The central bank of Singapore has introduced an updated set of regulations designed to ensure the stability of single-currency stablecoins (SCS) that fall under its jurisdiction.
The structure, directed towards stablecoins not issued by banks and linked to the Singapore dollar or major G10 currencies such as the euro, British pound, and US dollar, and with a circulation surpassing 5 million Singapore dollars ($3.7 million), was unveiled by the Monetary Authority of Singapore on August 15th.
According to Ho Hern Shin, the deputy managing director for financial supervision at the bank, the purpose of the framework is to establish stablecoins as a reputable digital means of transaction and as a connection linking the fiat and digital asset realms.
If stablecoin issuers wanted their stablecoin to be referred to as MAS-regulated, Shin advised them to get ready for compliance.
The framework stipulates a number of regulations for stablecoin issuers, including capital requirements, reserve management, disclosures, and redemption schedules, per MAS:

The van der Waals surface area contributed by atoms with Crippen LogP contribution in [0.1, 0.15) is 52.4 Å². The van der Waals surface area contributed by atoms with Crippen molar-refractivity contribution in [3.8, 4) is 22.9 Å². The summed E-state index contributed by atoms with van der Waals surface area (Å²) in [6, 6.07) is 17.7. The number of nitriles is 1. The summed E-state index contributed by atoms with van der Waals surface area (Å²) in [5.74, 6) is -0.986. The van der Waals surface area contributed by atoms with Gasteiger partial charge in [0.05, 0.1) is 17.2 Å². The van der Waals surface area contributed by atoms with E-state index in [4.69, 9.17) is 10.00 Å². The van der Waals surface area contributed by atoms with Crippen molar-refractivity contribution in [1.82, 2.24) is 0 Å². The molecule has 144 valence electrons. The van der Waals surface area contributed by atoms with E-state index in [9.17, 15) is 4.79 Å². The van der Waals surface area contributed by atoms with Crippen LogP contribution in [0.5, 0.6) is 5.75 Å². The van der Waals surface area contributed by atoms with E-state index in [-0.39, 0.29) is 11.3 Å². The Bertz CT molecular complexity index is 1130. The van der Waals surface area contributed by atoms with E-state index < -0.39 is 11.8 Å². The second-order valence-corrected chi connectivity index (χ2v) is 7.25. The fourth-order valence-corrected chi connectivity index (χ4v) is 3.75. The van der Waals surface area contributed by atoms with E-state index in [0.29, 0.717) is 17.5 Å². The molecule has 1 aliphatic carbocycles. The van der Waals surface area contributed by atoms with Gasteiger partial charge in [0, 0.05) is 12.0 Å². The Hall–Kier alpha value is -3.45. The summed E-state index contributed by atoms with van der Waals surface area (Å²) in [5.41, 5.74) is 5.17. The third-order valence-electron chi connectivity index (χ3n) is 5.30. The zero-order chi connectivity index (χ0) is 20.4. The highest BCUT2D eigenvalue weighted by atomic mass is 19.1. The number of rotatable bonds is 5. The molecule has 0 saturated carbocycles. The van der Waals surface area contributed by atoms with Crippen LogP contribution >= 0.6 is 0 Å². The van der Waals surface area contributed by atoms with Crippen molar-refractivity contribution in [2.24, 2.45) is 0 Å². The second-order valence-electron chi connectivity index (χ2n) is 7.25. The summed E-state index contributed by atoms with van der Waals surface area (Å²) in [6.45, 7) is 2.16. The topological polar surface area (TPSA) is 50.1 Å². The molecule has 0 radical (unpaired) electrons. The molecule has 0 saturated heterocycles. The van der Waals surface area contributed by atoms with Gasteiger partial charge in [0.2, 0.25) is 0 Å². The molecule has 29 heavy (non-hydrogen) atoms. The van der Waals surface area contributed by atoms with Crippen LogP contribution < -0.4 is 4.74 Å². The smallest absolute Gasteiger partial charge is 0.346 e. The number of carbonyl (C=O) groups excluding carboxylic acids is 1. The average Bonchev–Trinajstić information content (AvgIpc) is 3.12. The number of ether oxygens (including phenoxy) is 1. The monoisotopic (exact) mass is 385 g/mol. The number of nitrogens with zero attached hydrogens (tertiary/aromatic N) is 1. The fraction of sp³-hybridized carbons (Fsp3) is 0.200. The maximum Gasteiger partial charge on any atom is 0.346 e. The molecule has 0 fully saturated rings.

Value stability: To provide a high level of assurance of value stability, reserve assets will be subject to requirements relating to their composition, valuation, custody, and audit.
Capital: In order to limit the risk of insolvency and facilitate a smooth business wind-down in the event that it becomes required, stablecoin issuers must maintain minimum base capital and liquid assets.
Redemption at Par: Within five business days of receiving a redemption request, issuers must give holders their stablecoins’ par value back.
Disclosurez: Users must get the proper disclosures from issuers, including details on the rights of SCS holders, the value stabilising mechanism for the SCS, and the audit findings of reserve assets.
Only stablecoin issuers that satisfy the new framework’s requirements can apply to be MAS-regulated, according to MAS, which the central banks claim ensures consumers can tell them apart from unregulated stablecoins.
It stated that people who falsely claim that a token is MAS-certified will be subject to the new framework’s sanctions, which include fines and imprisonment as well as being placed on an alert list.
The updated regulatory framework takes into account suggestions made during a public consultation in October 2022. To enforce the framework, MAS must have discussions, and parliament must approve modifications.